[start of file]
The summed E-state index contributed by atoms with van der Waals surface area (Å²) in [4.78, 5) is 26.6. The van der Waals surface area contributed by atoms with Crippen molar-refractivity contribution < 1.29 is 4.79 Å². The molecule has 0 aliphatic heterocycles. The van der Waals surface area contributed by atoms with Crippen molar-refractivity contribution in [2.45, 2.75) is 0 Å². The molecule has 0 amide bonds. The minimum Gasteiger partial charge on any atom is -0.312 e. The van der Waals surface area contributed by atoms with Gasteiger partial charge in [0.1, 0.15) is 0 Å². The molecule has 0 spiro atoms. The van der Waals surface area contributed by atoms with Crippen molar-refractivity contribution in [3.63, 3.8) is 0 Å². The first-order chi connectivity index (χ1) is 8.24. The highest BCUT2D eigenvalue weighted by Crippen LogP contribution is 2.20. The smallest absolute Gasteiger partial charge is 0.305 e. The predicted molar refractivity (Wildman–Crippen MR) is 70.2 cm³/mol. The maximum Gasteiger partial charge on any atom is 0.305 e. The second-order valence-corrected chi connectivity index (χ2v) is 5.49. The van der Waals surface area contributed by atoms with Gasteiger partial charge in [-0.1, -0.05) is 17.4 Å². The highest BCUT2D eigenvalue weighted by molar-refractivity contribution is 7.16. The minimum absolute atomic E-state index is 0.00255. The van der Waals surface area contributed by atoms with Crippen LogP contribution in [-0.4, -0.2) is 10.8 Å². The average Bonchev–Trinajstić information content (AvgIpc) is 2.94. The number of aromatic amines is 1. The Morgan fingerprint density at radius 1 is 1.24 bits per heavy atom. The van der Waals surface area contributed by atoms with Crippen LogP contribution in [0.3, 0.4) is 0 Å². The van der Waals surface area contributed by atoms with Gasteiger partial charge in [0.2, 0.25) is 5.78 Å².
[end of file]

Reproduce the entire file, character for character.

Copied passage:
The summed E-state index contributed by atoms with van der Waals surface area (Å²) in [4.78, 5) is 26.6. The van der Waals surface area contributed by atoms with Crippen molar-refractivity contribution < 1.29 is 4.79 Å². The molecule has 0 aliphatic heterocycles. The van der Waals surface area contributed by atoms with Crippen molar-refractivity contribution in [2.45, 2.75) is 0 Å². The molecule has 0 amide bonds. The minimum Gasteiger partial charge on any atom is -0.312 e. The van der Waals surface area contributed by atoms with Gasteiger partial charge in [0.1, 0.15) is 0 Å². The molecule has 0 spiro atoms. The van der Waals surface area contributed by atoms with Crippen molar-refractivity contribution in [3.63, 3.8) is 0 Å². The first-order chi connectivity index (χ1) is 8.24. The highest BCUT2D eigenvalue weighted by Crippen LogP contribution is 2.20. The smallest absolute Gasteiger partial charge is 0.305 e. The predicted molar refractivity (Wildman–Crippen MR) is 70.2 cm³/mol. The maximum Gasteiger partial charge on any atom is 0.305 e. The second-order valence-corrected chi connectivity index (χ2v) is 5.49. The van der Waals surface area contributed by atoms with Gasteiger partial charge in [-0.1, -0.05) is 17.4 Å². The highest BCUT2D eigenvalue weighted by molar-refractivity contribution is 7.16. The minimum absolute atomic E-state index is 0.00255. The van der Waals surface area contributed by atoms with Crippen LogP contribution in [-0.4, -0.2) is 10.8 Å². The average Bonchev–Trinajstić information content (AvgIpc) is 2.94. The number of aromatic amines is 1. The Morgan fingerprint density at radius 1 is 1.24 bits per heavy atom. The van der Waals surface area contributed by atoms with Crippen LogP contribution in [0.3, 0.4) is 0 Å². The van der Waals surface area contributed by atoms with Gasteiger partial charge in [0.2, 0.25) is 5.78 Å².